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to ensure their IT security settings, as well as
meeting the independent diagnostic test
requirements of FDIC, OCC, OTS, FRB, and NCUA, which provides
Gramm-Leach Bliley Act 501(b).
The VISTA penetration study and
Internet security test is an affordable-sophisticated process than
goes far beyond the simple
scanning of ports and
a hacker's perspective, which will help
you identify real-world weaknesses. For more information, give Kinney Williams a call
today at 806-798-7119 or visit
FYI - New FDIC Tool
Helps Consumers Protect Themselves Against Identity Theft and
Suggests Steps They can Take if Victimized Don't Be an On-line
Victim: How to Guard Against Internet Thieves and Electronic Scams -
The Federal Deposit Insurance Corporation today released an on-line
multimedia education tool that consumers can use to learn how to
better protect their computers and themselves from identity thieves.
FYI - Gov't
Cyber-sleuths Focusing on Linux, iPod, Xbox - Cyber-security and
computer experts from the government and law enforcement are
increasingly concerned with malicious code that runs on Linux and
Apple Computer Inc.'s Mac OS X operating systems and threats posed
by devices such as iPods and Xboxes.
FYI - Computer crime
costs $67 billion, FBI says - Dealing with viruses, spyware, PC
theft and other computer-related crimes costs U.S. businesses a
staggering $67.2 billion a year, according to the FBI.
FYI - Banks 'must tackle
online fraud' - Banks must do more to promote security among their
online customers, the UK's finance watchdog has said. The Financial
Services Authority (FSA) made the call as it revealed half of
internet users are either extremely or very concerned about the risk
FYI - E*Trade to
reimburse online-fraud victims - E*Trade Financial announced Tuesday
that it will fully reimburse any customer who is the victim of
fraudulent activity--the first online brokerage company to offer the
kind of protection that credit- and debit-card users receive.
FYI - Notre Dame probes
hack of computer system - Two computer-forensic companies are
helping the University of Notre Dame investigate an electronic
break-in that may have exposed the personal and financial
information of school donors.
FYI - Stolen Ameriprise
laptop had data on 230,000 people - Ameriprise Financial, the
investment advisory unit spun off from American Express last year,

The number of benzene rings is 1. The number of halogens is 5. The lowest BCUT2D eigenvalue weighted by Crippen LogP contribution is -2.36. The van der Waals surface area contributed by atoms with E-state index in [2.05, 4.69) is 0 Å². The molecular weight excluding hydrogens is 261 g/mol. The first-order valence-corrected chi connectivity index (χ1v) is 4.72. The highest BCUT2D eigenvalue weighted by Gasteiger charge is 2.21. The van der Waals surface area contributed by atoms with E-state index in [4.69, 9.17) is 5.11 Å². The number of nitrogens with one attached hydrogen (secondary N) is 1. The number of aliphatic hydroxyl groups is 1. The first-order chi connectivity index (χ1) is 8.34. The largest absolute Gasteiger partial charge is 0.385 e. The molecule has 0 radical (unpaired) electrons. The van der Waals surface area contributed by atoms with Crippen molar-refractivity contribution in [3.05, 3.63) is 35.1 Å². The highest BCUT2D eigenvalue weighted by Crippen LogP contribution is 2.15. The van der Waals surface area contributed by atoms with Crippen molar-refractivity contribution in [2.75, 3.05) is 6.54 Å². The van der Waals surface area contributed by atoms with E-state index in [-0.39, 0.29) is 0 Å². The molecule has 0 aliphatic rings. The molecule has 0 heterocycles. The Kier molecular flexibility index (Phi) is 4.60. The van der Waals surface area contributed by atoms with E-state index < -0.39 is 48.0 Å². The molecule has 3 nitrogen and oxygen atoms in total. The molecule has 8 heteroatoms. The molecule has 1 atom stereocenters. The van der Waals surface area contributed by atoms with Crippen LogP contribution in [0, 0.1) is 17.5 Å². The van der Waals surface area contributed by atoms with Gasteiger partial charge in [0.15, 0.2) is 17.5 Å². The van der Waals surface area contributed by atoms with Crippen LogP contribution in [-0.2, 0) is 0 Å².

said Wednesday that lists containing the personal information of
about 230,000 customers and advisers had been compromised.
FYI - Could your laptop
be worth millions? - The average laptop could contain data worth
almost $1 million, according to new research. A report released
Friday by security-software company Symantec suggests that an
ordinary notebook holds content valued at 550,000 pounds ($972,000),
and that some could store as much as 5 million pounds--or $8.8
million--in commercially sensitive data and intellectual property.
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of the newsletter
WEB SITE COMPLIANCE - Non-Deposit Investment Products
Financial institutions advertising or selling non-deposit investment
products on-line should ensure that consumers are informed of the
risks associated with non-deposit investment products as discussed
in the "Interagency Statement on Retail Sales of Non Deposit
Investment Products." On-line systems should comply with
this Interagency Statement, minimizing the possibility of customer
confusion and preventing any inaccurate or misleading impression
about the nature of the non-deposit investment product or its lack
of FDIC insurance.
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INFORMATION TECHNOLOGY SECURITY - We
continue our series on the FFIEC interagency Information Security
CONTROLS - IMPLEMENTATION
LOGICAL AND ADMINISTRATIVE ACCESS CONTROL
Public Key Infrastructure (Part 2 of 3)
The certificate authority (CA), which may be the financial
institution or its service provider, plays a key role by attesting
with a digital certificate that a particular public key and the
corresponding private key belongs to a specific user or system. It
is important when issuing a digital certificate that the
registration process for initially verifying the identity of users